ICL used The Eventworks to run an active conference for its central European project management staff. Competing teams had to think up ways to work more effectively, then each group was asked to invest in the team whose ideas it thought would be most effective. This way, ideas could be shared and the best ones promoted. The event was a big success, says Gill Weiser, the marketing and communications manager at ICL who commissioned the event.

“We took a chance on The Eventworks and its more interactive way of working,” says Weiser. “The threshold of trust took a while but the company offered a performance-related payment structure to get our confidence. We liked that idea. In fact, I wish I could get all the consultancies I work with to use that sort of payment – PR companies, for example. It encourages them to put everything they have behind the work they are doing for us.”

If pay is to be based on performance, an event needs to have clear criteria by which to measure its success. Weiser believes the necessity to thrash out clear objectives is part of what focuses minds and helps to ensure that such events work.

The Eventworks draws up what it calls Smart (specific, measurable, achievable, relevant and time-based) objectives with its clients and uses these to dictate how much it will be paid.

“Success can be measured by putting numbers to what we are going to do,” explains Starling, “along the lines of ‘when they leave the room, 90 per cent of the delegates will rate their understanding of the mission and its benefits at 70 per cent or higher’ or ’80 per cent will rate the conference at seven out of ten or higher when asked if it has been a good use of their time’. If you ask questions before and after the event, then any change can be attributed to the event.”

He admits that post-event euphoria can influence the answers, but suggests follow-up research in the following weeks or months will establish how long-term any shift in perception or motivation turns out to be. “We did a project for American Express where the scores stayed high when we measured three and six months later,” says Starling, “although after a time other things could come into play and affect the results, such as other information they have read.”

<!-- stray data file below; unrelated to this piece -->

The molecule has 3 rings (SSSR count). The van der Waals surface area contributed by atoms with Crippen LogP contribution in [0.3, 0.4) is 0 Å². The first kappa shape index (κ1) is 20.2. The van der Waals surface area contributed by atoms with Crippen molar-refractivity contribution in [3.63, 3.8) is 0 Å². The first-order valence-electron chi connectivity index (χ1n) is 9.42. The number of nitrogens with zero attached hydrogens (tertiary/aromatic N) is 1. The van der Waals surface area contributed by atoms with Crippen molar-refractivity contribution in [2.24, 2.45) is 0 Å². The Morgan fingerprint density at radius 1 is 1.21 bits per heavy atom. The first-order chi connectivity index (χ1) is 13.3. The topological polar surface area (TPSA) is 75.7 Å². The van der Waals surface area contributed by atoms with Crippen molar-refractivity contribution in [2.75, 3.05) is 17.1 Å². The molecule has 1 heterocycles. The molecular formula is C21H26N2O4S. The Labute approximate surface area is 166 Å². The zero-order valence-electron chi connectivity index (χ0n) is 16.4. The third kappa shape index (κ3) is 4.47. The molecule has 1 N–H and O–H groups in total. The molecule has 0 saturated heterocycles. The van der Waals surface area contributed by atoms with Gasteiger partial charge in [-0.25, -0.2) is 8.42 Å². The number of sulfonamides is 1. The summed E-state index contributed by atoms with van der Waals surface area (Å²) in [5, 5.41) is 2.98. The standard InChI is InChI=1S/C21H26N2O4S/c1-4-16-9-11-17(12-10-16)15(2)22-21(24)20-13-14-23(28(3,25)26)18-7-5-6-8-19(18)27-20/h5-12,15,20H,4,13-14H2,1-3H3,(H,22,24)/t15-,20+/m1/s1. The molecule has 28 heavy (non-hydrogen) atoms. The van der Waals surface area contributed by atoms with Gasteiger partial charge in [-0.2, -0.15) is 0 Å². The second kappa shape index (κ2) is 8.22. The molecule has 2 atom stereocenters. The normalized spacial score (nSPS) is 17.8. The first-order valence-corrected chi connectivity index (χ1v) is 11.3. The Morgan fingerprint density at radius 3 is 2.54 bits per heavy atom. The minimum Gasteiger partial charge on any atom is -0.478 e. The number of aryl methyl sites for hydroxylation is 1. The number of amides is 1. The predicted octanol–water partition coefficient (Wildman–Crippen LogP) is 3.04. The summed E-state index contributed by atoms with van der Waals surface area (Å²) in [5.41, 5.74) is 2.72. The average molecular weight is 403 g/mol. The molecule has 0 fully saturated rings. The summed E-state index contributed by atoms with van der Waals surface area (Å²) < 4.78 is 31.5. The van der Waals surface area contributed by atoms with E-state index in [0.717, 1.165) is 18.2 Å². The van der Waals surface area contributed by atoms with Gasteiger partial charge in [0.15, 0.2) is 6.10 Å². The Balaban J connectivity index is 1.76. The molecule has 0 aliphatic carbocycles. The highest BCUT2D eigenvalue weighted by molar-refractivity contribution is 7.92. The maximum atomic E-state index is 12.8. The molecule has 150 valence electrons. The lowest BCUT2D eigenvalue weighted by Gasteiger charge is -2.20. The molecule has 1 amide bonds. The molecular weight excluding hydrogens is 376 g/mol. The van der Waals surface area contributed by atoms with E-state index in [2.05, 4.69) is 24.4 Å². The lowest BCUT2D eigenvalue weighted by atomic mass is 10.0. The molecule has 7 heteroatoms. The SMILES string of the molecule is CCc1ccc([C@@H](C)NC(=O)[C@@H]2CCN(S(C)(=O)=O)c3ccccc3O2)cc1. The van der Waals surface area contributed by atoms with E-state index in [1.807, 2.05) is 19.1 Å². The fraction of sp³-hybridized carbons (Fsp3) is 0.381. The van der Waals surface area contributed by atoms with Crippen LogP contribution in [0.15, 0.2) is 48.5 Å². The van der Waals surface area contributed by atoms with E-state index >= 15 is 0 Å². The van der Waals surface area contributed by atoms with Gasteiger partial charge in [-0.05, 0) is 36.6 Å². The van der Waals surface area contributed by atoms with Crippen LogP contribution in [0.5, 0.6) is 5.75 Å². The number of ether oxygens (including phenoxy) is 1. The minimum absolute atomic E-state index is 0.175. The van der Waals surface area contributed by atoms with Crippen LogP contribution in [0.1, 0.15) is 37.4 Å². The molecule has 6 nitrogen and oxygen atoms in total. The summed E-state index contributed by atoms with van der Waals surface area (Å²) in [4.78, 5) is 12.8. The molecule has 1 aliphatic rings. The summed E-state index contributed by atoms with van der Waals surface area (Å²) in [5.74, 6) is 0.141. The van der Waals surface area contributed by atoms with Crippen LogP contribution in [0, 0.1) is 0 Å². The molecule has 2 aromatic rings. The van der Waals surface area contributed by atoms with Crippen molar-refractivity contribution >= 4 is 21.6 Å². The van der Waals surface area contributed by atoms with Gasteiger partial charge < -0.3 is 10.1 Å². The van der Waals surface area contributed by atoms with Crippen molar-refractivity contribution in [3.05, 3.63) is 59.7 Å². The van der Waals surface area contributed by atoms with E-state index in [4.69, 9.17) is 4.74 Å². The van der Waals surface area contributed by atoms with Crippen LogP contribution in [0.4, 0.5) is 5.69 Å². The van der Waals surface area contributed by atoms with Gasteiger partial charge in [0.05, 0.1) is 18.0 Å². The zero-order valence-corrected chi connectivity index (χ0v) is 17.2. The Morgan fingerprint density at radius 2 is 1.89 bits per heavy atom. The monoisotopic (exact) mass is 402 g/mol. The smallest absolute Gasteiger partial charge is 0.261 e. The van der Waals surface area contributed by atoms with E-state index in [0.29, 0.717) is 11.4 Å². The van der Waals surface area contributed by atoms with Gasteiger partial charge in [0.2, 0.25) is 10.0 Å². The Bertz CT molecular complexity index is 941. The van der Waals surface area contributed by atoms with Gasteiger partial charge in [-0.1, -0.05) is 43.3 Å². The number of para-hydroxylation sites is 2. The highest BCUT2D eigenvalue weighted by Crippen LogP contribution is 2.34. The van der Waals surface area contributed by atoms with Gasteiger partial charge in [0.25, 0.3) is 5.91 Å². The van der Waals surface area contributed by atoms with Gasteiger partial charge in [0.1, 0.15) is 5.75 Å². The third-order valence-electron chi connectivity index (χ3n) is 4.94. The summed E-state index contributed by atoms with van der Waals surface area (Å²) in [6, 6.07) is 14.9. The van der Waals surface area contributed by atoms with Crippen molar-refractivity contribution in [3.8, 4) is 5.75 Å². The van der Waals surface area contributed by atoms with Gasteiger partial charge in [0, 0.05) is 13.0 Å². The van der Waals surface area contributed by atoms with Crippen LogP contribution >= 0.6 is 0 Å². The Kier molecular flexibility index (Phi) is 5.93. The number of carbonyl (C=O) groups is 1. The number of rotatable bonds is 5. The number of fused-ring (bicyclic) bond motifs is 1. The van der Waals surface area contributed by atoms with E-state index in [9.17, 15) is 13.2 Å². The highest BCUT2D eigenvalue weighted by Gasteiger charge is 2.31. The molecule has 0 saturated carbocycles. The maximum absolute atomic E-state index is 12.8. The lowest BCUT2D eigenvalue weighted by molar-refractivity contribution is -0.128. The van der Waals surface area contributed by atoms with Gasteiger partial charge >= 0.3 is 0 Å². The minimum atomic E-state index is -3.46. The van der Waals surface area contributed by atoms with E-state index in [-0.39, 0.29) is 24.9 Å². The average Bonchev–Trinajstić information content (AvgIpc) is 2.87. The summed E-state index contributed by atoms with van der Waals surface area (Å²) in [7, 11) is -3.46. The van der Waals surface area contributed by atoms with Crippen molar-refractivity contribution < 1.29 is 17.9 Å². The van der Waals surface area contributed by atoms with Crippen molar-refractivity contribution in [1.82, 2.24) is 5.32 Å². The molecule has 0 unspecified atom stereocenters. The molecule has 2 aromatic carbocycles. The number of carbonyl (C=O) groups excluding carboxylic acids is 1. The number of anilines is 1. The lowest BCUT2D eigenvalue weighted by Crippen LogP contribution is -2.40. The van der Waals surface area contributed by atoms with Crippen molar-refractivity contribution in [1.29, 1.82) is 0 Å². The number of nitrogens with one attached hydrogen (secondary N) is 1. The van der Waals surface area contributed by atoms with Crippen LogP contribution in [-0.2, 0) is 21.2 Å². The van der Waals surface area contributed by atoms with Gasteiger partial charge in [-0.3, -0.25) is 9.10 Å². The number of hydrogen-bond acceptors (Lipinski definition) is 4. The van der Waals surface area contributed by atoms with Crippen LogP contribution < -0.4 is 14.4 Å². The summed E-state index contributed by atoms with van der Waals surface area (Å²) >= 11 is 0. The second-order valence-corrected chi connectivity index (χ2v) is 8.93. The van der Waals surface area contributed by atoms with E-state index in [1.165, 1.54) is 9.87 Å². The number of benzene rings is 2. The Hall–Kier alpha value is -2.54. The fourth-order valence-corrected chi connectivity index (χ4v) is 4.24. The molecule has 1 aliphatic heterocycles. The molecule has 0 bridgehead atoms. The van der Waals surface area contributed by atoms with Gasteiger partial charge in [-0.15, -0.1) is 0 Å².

Starling admits there are circumstances where the process can be hard to implement. For example, questions become awkward to ask when a company has covert objectives. Asking delegates at the beginning of a meeting “Where would you rate the credibility of the chief executive on a scale of one to ten?” might give away too many clues about the purpose of the conference. Delegates anxious to avoid finding a P45 on their desk when they return to the office might also be reluctant to reply honestly – even when assured that responses are to be anonymous.

Andrew Hillary, managing director of Clearwater Communications, confirms that it is hard to get clear or honest answers in some circumstances. “If you have a conference designed to help everyone in the organisation to understand the brand and push it along in the same direction, then a lot of what you are trying to achieve is based on ’emotional collateral’. It’s hard enough to measure changes in attitude accurately; it’s even harder to measure changes in emotional response, because people don’t put down what they feel, but what they think they ought to feel.”

Performance-based problems

In these circumstances, he reckons that it is very hard to judge the performance of the conference company accurately enough to base payment on it, so Clearwater charges its clients on the basis of straightforward fees. Hillary also suggests that the fact that many events are one-offs involving short-term relationships between client and supplier militates against building an understanding between the two companies. For this reason too, he is wary of performance-based fees.

However, Starling reckons that offering a performance element in the fee structure should help first-time clients to have confidence in the organiser. In fact, he says: “Clients have lower expectations than us and find it hard to believe that our way of running conferences can make events 300 per cent more effective. When we have worked with a client for several years, they know it’s true, and their expectations are raised, which makes it harder for us to earn our fee.”